1. What is Sharia banking? Here is an insight into Islamic dos and don’ts

What is Sharia banking? Here is an insight into Islamic dos and don’ts

Recently, the Reserve Bank of India has also proposed the opening of an ‘Islamic window’ in banks to ‘gradually’ introduce Sharia-compliant banking in India.

By: | Updated: November 25, 2016 6:38 PM
Sharia Banking, Interest free banking, Islamic Finance, World Bank, RBI, Muslim Population, BJP, Raghuram Ranjan, Banking News, conventional banking Recently, the Reserve Bank of India has also proposed the opening of an ‘Islamic window’ in banks to ‘gradually’ introduce Sharia-compliant banking in India. (Source: Reuters)

As per the World Bank there has been a surge of interest in the Islamic finance even in non-Islamic countries. The banking model that refers to the Islamic law or Sharia, popularly known as Sharia banking cites the fundamental principle of Islamic finance with the rejection of interest-based banking model. As per the Islamic law, a Muslim is strictly not allowed to both pay and accept interest. Thus, Sharia banking means money should be deposited in a bank, but without any interest rates. The deposited money cannot even be used for trading, gambling or in alcohol or pork.

Recently, the Reserve Bank of India has also proposed the opening of an ‘Islamic window’ in banks to ‘gradually’ introduce Sharia-compliant banking in India.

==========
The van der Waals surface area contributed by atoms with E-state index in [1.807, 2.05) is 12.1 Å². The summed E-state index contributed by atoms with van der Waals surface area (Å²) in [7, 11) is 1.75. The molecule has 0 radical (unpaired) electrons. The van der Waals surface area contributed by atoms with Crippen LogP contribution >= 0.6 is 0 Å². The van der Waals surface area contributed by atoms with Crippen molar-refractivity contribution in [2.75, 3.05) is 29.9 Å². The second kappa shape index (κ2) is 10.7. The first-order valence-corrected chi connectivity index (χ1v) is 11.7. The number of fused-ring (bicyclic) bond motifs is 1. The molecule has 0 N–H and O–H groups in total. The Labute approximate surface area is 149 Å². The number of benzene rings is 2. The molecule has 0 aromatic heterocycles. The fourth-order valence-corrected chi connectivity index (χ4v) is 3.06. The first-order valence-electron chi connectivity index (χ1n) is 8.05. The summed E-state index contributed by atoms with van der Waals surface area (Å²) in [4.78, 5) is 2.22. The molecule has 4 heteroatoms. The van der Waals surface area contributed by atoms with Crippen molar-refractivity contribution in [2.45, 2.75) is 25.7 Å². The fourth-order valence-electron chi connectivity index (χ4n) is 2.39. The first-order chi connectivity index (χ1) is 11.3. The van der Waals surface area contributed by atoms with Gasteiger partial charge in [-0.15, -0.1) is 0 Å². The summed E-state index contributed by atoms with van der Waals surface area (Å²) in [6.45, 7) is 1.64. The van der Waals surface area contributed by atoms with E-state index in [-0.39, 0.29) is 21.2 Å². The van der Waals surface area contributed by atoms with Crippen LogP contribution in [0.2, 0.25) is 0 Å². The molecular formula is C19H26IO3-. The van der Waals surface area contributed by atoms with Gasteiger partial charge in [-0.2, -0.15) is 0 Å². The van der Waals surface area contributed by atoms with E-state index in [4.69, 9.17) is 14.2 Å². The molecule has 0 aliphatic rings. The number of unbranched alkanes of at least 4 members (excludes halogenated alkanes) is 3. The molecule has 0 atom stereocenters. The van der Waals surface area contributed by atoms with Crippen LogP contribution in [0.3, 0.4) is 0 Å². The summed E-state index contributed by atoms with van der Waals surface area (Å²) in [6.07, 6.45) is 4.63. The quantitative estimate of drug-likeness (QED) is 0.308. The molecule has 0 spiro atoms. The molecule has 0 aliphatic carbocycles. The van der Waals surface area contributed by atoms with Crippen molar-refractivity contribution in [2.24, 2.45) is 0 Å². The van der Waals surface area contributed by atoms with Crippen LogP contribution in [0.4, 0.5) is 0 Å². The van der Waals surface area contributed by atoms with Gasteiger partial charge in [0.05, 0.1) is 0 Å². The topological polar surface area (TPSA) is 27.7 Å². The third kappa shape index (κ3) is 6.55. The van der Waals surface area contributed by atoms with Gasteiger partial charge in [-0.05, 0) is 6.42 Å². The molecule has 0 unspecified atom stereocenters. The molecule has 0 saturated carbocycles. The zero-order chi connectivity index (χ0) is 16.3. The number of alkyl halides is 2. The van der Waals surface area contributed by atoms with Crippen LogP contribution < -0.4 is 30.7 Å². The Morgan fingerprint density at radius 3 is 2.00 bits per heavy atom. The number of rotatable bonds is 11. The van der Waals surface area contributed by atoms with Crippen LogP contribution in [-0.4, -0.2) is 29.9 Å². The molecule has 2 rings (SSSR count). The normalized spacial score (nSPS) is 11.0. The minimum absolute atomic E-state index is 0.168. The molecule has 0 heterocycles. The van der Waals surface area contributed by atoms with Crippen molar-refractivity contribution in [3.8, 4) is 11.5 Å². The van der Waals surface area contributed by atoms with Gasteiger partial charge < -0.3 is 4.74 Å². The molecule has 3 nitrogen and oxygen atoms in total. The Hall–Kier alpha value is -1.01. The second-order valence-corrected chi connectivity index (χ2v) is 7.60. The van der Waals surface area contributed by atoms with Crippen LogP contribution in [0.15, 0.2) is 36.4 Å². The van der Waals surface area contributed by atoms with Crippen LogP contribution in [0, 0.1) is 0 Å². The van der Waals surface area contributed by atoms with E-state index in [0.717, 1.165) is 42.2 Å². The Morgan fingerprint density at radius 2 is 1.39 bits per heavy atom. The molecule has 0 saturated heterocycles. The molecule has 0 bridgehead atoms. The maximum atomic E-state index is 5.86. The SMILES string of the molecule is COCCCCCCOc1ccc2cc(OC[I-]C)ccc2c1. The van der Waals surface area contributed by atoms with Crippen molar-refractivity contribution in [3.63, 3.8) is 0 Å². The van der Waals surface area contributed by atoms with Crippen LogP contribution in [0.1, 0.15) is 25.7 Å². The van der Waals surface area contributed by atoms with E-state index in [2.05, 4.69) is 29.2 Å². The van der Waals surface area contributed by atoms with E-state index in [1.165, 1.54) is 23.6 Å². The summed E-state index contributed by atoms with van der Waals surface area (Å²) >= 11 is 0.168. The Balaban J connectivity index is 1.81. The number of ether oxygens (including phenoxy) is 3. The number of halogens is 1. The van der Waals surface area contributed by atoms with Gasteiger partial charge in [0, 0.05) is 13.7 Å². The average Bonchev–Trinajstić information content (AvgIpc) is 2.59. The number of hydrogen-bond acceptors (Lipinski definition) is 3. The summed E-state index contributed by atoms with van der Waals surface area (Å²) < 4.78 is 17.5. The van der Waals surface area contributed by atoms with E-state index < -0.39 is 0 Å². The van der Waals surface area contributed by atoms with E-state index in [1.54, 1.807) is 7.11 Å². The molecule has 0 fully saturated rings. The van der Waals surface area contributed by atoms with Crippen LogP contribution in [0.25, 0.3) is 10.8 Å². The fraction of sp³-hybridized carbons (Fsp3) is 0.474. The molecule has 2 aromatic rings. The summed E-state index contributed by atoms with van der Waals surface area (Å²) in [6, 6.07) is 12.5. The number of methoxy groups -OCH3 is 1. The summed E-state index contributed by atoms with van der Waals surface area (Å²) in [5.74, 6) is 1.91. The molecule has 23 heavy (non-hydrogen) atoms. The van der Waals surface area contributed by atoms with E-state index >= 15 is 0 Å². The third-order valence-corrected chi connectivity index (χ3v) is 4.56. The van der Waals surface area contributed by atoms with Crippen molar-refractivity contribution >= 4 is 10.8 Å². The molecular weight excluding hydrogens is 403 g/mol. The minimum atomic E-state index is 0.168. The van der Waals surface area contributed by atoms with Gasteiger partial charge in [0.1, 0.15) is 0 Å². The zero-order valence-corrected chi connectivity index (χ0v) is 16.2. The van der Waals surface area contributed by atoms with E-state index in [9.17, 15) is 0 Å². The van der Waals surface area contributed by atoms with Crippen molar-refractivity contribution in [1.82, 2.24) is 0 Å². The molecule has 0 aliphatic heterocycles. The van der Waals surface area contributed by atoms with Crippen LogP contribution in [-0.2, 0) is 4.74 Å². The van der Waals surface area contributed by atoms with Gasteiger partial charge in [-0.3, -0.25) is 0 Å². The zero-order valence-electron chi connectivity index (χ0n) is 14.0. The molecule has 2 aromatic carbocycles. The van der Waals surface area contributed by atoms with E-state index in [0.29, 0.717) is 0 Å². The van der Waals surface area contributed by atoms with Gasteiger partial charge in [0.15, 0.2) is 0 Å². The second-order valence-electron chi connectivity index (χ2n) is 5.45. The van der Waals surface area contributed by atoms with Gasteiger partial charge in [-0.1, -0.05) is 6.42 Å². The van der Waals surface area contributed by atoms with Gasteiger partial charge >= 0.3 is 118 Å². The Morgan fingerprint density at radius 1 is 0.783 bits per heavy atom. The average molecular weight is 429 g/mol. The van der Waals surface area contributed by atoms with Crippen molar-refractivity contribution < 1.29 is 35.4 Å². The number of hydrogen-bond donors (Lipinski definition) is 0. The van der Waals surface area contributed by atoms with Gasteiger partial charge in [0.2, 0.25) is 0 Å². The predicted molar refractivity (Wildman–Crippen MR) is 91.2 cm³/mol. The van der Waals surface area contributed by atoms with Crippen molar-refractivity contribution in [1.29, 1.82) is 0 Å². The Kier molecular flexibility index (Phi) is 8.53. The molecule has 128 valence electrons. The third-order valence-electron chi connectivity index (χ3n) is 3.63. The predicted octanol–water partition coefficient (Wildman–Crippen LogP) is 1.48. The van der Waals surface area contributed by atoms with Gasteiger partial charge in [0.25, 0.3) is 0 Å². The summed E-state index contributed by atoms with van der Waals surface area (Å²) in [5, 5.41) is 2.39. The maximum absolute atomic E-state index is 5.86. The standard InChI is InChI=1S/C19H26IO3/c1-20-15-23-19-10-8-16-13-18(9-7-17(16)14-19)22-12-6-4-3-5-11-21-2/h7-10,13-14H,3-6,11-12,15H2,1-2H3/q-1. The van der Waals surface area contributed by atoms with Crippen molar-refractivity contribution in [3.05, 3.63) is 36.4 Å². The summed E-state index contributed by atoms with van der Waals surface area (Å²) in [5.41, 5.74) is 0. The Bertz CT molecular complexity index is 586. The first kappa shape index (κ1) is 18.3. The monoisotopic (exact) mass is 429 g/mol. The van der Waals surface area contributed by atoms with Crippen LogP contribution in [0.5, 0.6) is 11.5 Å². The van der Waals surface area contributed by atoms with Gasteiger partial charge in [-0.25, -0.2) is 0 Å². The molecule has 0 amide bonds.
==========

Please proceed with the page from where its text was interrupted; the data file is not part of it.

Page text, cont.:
The Sharia concept is primarily aimed to enable banking services to devout Muslims who do not prefer conventional banking options due to religious restrictions which include not taking credit cards from banks. According to a report released by Sachar Committee back in 2006, Muslim holds 12 per cent of accounts in public sector banks and 11.3 per cent in private sector banks which is less than their share of 13.4 per cent of the overall population.

In the wake of the above-mentioned facts, the introduction of Sharia or Islamic banking could onboard more Muslims into the banking ecosystem to further boost the inflow of institutional wealth from people/ entities operating in the Islamic world to the Indian economy. This banking model is not just limited to the Muslims, but other communities who are drifted towards ethical banking could be allowed to enrol.

India itself has been firm on the adoption of Sharia banking model. A committee headed by Raghuram Rajan (who later became the RBI Governer), submitted a report to the government in 2008, without mentioning Sharia banking, suggested the need of having an interest-free banking model in India. The details of the report published by The Indian Express said that the non-availability of interest-free banking products result in economically disadvantaged Indian being not able to avail bank product and services.

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